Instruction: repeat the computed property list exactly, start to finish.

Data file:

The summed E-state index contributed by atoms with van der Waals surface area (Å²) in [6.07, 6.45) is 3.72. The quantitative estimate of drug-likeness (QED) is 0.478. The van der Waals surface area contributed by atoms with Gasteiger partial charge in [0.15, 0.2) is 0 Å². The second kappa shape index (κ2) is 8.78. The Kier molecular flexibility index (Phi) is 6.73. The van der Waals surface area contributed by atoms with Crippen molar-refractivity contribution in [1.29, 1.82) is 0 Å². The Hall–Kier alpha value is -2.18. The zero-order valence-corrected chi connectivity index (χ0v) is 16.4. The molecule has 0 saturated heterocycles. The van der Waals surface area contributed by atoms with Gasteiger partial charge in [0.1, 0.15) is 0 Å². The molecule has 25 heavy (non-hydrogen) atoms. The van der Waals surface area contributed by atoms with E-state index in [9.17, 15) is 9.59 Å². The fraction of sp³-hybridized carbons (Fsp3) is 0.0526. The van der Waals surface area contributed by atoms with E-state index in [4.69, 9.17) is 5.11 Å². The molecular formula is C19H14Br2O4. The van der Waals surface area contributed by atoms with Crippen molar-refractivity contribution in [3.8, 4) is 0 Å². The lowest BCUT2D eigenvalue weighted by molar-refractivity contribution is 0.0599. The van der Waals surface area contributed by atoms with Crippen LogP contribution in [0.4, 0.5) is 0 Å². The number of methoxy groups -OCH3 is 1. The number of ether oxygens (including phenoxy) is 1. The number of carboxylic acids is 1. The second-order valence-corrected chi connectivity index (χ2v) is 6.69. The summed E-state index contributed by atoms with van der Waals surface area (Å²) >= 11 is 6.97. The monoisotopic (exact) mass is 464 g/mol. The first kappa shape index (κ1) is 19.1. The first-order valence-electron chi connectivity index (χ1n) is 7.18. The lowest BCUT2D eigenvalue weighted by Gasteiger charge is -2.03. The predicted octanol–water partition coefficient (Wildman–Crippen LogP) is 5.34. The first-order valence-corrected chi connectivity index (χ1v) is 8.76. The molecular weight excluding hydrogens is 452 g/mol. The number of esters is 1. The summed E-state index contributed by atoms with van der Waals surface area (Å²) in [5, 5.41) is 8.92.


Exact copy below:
The summed E-state index contributed by atoms with van der Waals surface area (Å²) in [6.07, 6.45) is 3.72. The quantitative estimate of drug-likeness (QED) is 0.478. The van der Waals surface area contributed by atoms with Gasteiger partial charge in [0.15, 0.2) is 0 Å². The second kappa shape index (κ2) is 8.78. The Kier molecular flexibility index (Phi) is 6.73. The van der Waals surface area contributed by atoms with Crippen molar-refractivity contribution in [1.29, 1.82) is 0 Å². The Hall–Kier alpha value is -2.18. The zero-order valence-corrected chi connectivity index (χ0v) is 16.4. The molecule has 0 saturated heterocycles. The van der Waals surface area contributed by atoms with Gasteiger partial charge in [0.1, 0.15) is 0 Å². The molecule has 25 heavy (non-hydrogen) atoms. The van der Waals surface area contributed by atoms with E-state index in [9.17, 15) is 9.59 Å². The fraction of sp³-hybridized carbons (Fsp3) is 0.0526. The van der Waals surface area contributed by atoms with E-state index in [4.69, 9.17) is 5.11 Å². The molecular formula is C19H14Br2O4. The van der Waals surface area contributed by atoms with Crippen molar-refractivity contribution in [3.8, 4) is 0 Å². The lowest BCUT2D eigenvalue weighted by molar-refractivity contribution is 0.0599. The van der Waals surface area contributed by atoms with Crippen LogP contribution in [0.4, 0.5) is 0 Å². The number of methoxy groups -OCH3 is 1. The number of ether oxygens (including phenoxy) is 1. The number of carboxylic acids is 1. The second-order valence-corrected chi connectivity index (χ2v) is 6.69. The summed E-state index contributed by atoms with van der Waals surface area (Å²) >= 11 is 6.97. The monoisotopic (exact) mass is 464 g/mol. The first kappa shape index (κ1) is 19.1. The first-order valence-electron chi connectivity index (χ1n) is 7.18. The lowest BCUT2D eigenvalue weighted by Gasteiger charge is -2.03. The predicted octanol–water partition coefficient (Wildman–Crippen LogP) is 5.34. The first-order valence-corrected chi connectivity index (χ1v) is 8.76. The molecular weight excluding hydrogens is 452 g/mol. The number of esters is 1. The summed E-state index contributed by atoms with van der Waals surface area (Å²) in [5, 5.41) is 8.92.